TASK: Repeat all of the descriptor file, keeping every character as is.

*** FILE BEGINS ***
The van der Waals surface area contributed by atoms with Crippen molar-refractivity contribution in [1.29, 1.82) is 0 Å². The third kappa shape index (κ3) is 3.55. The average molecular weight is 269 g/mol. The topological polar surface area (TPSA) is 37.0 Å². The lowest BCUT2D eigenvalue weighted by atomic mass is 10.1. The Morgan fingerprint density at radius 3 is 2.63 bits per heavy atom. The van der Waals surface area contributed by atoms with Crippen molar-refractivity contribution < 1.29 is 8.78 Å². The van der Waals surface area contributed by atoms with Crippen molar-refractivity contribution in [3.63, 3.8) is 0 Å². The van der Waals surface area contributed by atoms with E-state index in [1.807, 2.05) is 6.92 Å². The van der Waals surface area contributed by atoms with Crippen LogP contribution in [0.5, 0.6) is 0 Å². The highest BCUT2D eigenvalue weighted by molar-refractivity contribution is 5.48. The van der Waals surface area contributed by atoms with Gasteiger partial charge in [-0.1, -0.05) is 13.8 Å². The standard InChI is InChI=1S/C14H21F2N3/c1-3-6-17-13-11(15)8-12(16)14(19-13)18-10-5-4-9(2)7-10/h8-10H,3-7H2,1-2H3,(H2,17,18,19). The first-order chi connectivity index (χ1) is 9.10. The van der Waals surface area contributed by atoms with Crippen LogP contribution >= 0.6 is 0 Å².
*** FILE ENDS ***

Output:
The van der Waals surface area contributed by atoms with Crippen molar-refractivity contribution in [1.29, 1.82) is 0 Å². The third kappa shape index (κ3) is 3.55. The average molecular weight is 269 g/mol. The topological polar surface area (TPSA) is 37.0 Å². The lowest BCUT2D eigenvalue weighted by atomic mass is 10.1. The Morgan fingerprint density at radius 3 is 2.63 bits per heavy atom. The van der Waals surface area contributed by atoms with Crippen molar-refractivity contribution < 1.29 is 8.78 Å². The van der Waals surface area contributed by atoms with Crippen molar-refractivity contribution in [3.63, 3.8) is 0 Å². The van der Waals surface area contributed by atoms with E-state index in [1.807, 2.05) is 6.92 Å². The van der Waals surface area contributed by atoms with Crippen LogP contribution in [0.5, 0.6) is 0 Å². The highest BCUT2D eigenvalue weighted by molar-refractivity contribution is 5.48. The van der Waals surface area contributed by atoms with Gasteiger partial charge in [-0.1, -0.05) is 13.8 Å². The standard InChI is InChI=1S/C14H21F2N3/c1-3-6-17-13-11(15)8-12(16)14(19-13)18-10-5-4-9(2)7-10/h8-10H,3-7H2,1-2H3,(H2,17,18,19). The first-order chi connectivity index (χ1) is 9.10. The van der Waals surface area contributed by atoms with Crippen LogP contribution >= 0.6 is 0 Å².